Seeing Through Smoke And Mirrors

Domonkos Varga

Domonkos Varga (b. 1998) is a photographer and conceptual artist basedin Budapest. Domonkos Varga’s work portrays the influential elements of the world around him and his generation. Simultaneously, he also has the will to make an impact on people by drawing attention to problematic social issues. His projects are always featuring a well-researched background from which he constructs visual metaphors and builds up meaningful narratives. He studied Photography at Moholy-Nagy University of Arts and Design (Budapest) and Aalto University School of Arts and Design (Helsinki). He is a Parallel Photo Platform 3rd cycle artist and also a member of Studio of Young Photographers (FFS in Budapest).


1. Your artist statement mentions the term “post-truth”, How did you become interested in it?

I remember sitting in a lecture at Aalto University in Helsinki when I first familiarised myself with the concept. The term was analysed from its political aspect. It immediately felt like something I can relate to, especially as I live in Hungary.
The populist political culture in my country perfectly utilises alternative facts as a sort of rhetoric devices, which promoted the polarisation of our nation. My frustration led to the decision to research the concept and implement this in my artwork. Later on, I became more absorbed in the philosophical discourse over post-truth. In my opinion, there’s a false will to associate this notion only with politics, as it is rather an experimental form of storytelling.

2. What was the starting point for this project?

During my grad year, I got carried away with studying post-truth. It motivated me to build my thesis around this notion and draw a parallel between the problematic concepts of the representational aim of photography and the objectivity of truth.
I grasped this opportunity to build a conceptual body at that time. Subsequently, I started to take photographs to visualise my observations in an allegorical sense. There was perfect harmony in this practice. Translating my academic perceptions into the language of art.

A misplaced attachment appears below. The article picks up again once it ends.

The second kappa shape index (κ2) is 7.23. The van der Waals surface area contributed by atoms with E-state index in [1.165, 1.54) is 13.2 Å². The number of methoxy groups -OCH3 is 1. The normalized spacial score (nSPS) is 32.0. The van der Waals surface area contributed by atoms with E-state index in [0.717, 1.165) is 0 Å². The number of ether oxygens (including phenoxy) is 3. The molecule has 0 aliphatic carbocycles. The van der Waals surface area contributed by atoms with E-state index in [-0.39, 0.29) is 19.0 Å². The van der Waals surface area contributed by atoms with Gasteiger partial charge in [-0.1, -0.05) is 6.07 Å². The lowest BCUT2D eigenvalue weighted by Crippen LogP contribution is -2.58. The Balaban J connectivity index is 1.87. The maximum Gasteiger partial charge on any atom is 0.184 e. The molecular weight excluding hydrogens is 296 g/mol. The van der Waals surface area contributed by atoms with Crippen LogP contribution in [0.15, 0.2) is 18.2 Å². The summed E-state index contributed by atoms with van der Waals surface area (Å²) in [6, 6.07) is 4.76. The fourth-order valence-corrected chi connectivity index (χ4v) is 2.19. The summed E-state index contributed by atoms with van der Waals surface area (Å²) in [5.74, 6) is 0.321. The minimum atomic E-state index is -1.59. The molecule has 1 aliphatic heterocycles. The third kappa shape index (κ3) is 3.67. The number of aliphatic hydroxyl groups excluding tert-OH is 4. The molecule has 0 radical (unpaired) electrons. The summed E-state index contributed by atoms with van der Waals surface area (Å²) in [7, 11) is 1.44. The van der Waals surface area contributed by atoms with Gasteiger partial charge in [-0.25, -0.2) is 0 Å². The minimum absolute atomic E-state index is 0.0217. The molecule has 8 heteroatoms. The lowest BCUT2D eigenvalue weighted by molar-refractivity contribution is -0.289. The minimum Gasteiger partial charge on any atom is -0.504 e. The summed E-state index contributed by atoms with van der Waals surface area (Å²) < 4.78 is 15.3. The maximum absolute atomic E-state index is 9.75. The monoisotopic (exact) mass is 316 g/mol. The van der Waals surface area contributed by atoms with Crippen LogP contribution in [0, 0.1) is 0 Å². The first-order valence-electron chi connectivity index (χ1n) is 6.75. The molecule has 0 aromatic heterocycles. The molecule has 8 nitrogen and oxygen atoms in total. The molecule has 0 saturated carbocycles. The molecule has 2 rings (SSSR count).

3. In an age of mistrust and disinformation, how do you gain back people’s attention? What will happen to our notion of reality when digital and analogue completely merge?

I think the core of the solution comes down to provoking real-life conversations and interactions. One of the key issues of our information society is that content consumption is pretty one-sided. Not to mention that - thanks to the algorithms - it’s perfectly personalised. Like having bubbles around our heads. We can prevent a total immersion into our own individual and/or digital realities by being mindful of the present and socialising as human beings. Even if it means that we debate over values in a moderate way.

This can have a counteracting nature against the ever-growing disconnection from our physical world. Not to mention that it can also prevent us from being constantly manipulated. Fragmented individuals can be easily exploited contrary to communities.


4. How do you view the relationship between art and politics?

I believe there has been an inevitable connection between art and politics. And I’m not speaking only about socio-political or socially engaged art. Almost every form of art relates to our identity, culture and society. Therefore it unwittingly raises certain political discourses.
I prefer to think about contemporary art as a platform for open debates. And one of art’s stronghold is buried in its independency from bureaucracy.

5. How has the digital revolution changed the way we create and perceive art?

I deem the following phenomena just strengthened the importance of conceptuality in art, rather than its aesthetic properties or its representation of reality. People are no longer interested in what they can see and the beauty of it. The conscious art lovers are turning towards the ambiguous elements in the artworks. It’s the critical attitude that shapes contemporary art and visual culture towards sustainable directions.

Although I’m not saying that the art world does not face immense challenges. I think social media platforms and the constant visual stimulus powered by our devices makes us less sensitive to adopt art. That’s why I can’t stress enough about the importance of physical exhibitions.


6. What then is the role of art is in a post-truth world?

I can only state my personal approach to this question. I think art can help with the redefinition of our contemporary boundaries. Even if it is about questioning our belief, moral states or deconstructing phenomena and concepts. By this, I don’t mean that artists should lay down answers or conclusions in their statements. They should encourage critical thinking and give rise to conversations. Art can make us think about concerns in modern life and society from broader and more systematic perspectives.

7. What conversations do you hope the work will provoke?

With my series Seeing Through Smoke and Mirrors, I wanted to outline that questioning such primary concepts as truth is still apt.
Instead of biased evaluations, I want to help the realisation of a world surrounded by the idea of post-truth. I’m hoping that it will inspire conversations around finding acceptance and understanding in the state of being stuck between truth and lies. Besides, I wish to stimulate viewers' mind to reconsider some of society’s universal values, such as objective truth.

As Nietzche said: “There are no facts, only interpretations.”